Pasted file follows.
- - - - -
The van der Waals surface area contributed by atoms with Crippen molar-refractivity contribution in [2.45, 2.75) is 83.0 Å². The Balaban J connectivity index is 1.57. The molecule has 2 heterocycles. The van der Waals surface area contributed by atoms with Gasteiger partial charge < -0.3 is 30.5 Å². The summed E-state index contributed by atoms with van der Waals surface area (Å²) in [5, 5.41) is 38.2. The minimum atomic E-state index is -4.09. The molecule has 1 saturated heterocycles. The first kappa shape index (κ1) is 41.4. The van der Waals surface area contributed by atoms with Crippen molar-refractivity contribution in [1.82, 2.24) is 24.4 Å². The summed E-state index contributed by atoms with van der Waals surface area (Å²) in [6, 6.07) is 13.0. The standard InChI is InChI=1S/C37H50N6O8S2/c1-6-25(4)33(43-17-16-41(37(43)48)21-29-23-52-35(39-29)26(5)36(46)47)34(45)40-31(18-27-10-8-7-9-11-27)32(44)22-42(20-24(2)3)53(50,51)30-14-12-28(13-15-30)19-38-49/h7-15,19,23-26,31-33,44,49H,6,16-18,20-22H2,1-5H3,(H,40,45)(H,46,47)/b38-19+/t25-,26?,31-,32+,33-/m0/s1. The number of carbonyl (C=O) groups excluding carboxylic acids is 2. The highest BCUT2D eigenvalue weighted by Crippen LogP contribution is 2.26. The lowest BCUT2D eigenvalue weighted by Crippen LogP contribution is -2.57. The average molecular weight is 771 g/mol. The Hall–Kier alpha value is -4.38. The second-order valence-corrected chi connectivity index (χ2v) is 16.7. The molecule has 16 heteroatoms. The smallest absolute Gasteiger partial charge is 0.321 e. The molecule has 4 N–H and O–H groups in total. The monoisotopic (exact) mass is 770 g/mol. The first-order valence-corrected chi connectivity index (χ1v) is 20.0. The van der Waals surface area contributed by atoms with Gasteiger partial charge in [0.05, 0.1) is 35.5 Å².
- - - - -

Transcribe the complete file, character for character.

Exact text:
The van der Waals surface area contributed by atoms with Crippen molar-refractivity contribution in [2.45, 2.75) is 83.0 Å². The Balaban J connectivity index is 1.57. The molecule has 2 heterocycles. The van der Waals surface area contributed by atoms with Gasteiger partial charge < -0.3 is 30.5 Å². The summed E-state index contributed by atoms with van der Waals surface area (Å²) in [5, 5.41) is 38.2. The minimum atomic E-state index is -4.09. The molecule has 1 saturated heterocycles. The first kappa shape index (κ1) is 41.4. The van der Waals surface area contributed by atoms with Crippen molar-refractivity contribution in [1.82, 2.24) is 24.4 Å². The summed E-state index contributed by atoms with van der Waals surface area (Å²) in [6, 6.07) is 13.0. The standard InChI is InChI=1S/C37H50N6O8S2/c1-6-25(4)33(43-17-16-41(37(43)48)21-29-23-52-35(39-29)26(5)36(46)47)34(45)40-31(18-27-10-8-7-9-11-27)32(44)22-42(20-24(2)3)53(50,51)30-14-12-28(13-15-30)19-38-49/h7-15,19,23-26,31-33,44,49H,6,16-18,20-22H2,1-5H3,(H,40,45)(H,46,47)/b38-19+/t25-,26?,31-,32+,33-/m0/s1. The number of carbonyl (C=O) groups excluding carboxylic acids is 2. The highest BCUT2D eigenvalue weighted by Crippen LogP contribution is 2.26. The lowest BCUT2D eigenvalue weighted by Crippen LogP contribution is -2.57. The average molecular weight is 771 g/mol. The Hall–Kier alpha value is -4.38. The second-order valence-corrected chi connectivity index (χ2v) is 16.7. The molecule has 16 heteroatoms. The smallest absolute Gasteiger partial charge is 0.321 e. The molecule has 4 N–H and O–H groups in total. The monoisotopic (exact) mass is 770 g/mol. The first-order valence-corrected chi connectivity index (χ1v) is 20.0. The van der Waals surface area contributed by atoms with Gasteiger partial charge in [0.05, 0.1) is 35.5 Å².